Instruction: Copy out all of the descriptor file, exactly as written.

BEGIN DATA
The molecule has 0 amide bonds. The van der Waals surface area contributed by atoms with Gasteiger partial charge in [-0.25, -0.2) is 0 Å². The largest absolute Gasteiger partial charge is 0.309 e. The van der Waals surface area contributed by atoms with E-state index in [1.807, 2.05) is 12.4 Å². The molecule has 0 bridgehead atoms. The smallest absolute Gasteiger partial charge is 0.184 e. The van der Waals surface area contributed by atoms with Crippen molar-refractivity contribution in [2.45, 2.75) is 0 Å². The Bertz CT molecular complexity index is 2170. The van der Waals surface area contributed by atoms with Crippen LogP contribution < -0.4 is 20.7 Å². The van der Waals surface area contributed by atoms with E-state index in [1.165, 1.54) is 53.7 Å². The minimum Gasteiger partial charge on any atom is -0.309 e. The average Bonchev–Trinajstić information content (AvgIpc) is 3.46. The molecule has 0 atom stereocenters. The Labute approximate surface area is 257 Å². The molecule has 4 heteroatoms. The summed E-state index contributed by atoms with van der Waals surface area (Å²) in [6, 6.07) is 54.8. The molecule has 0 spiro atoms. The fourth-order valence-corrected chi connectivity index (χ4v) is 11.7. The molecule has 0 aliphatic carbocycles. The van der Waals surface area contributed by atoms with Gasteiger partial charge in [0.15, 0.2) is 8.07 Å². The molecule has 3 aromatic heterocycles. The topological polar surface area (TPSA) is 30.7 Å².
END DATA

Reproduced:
The molecule has 0 amide bonds. The van der Waals surface area contributed by atoms with Gasteiger partial charge in [-0.25, -0.2) is 0 Å². The largest absolute Gasteiger partial charge is 0.309 e. The van der Waals surface area contributed by atoms with E-state index in [1.807, 2.05) is 12.4 Å². The molecule has 0 bridgehead atoms. The smallest absolute Gasteiger partial charge is 0.184 e. The van der Waals surface area contributed by atoms with Crippen molar-refractivity contribution in [2.45, 2.75) is 0 Å². The Bertz CT molecular complexity index is 2170. The van der Waals surface area contributed by atoms with Crippen LogP contribution < -0.4 is 20.7 Å². The van der Waals surface area contributed by atoms with E-state index in [1.165, 1.54) is 53.7 Å². The minimum Gasteiger partial charge on any atom is -0.309 e. The average Bonchev–Trinajstić information content (AvgIpc) is 3.46. The molecule has 0 atom stereocenters. The Labute approximate surface area is 257 Å². The molecule has 4 heteroatoms. The summed E-state index contributed by atoms with van der Waals surface area (Å²) in [6, 6.07) is 54.8. The molecule has 0 spiro atoms. The fourth-order valence-corrected chi connectivity index (χ4v) is 11.7. The molecule has 0 aliphatic carbocycles. The van der Waals surface area contributed by atoms with Gasteiger partial charge in [0.15, 0.2) is 8.07 Å². The molecule has 3 aromatic heterocycles. The topological polar surface area (TPSA) is 30.7 Å².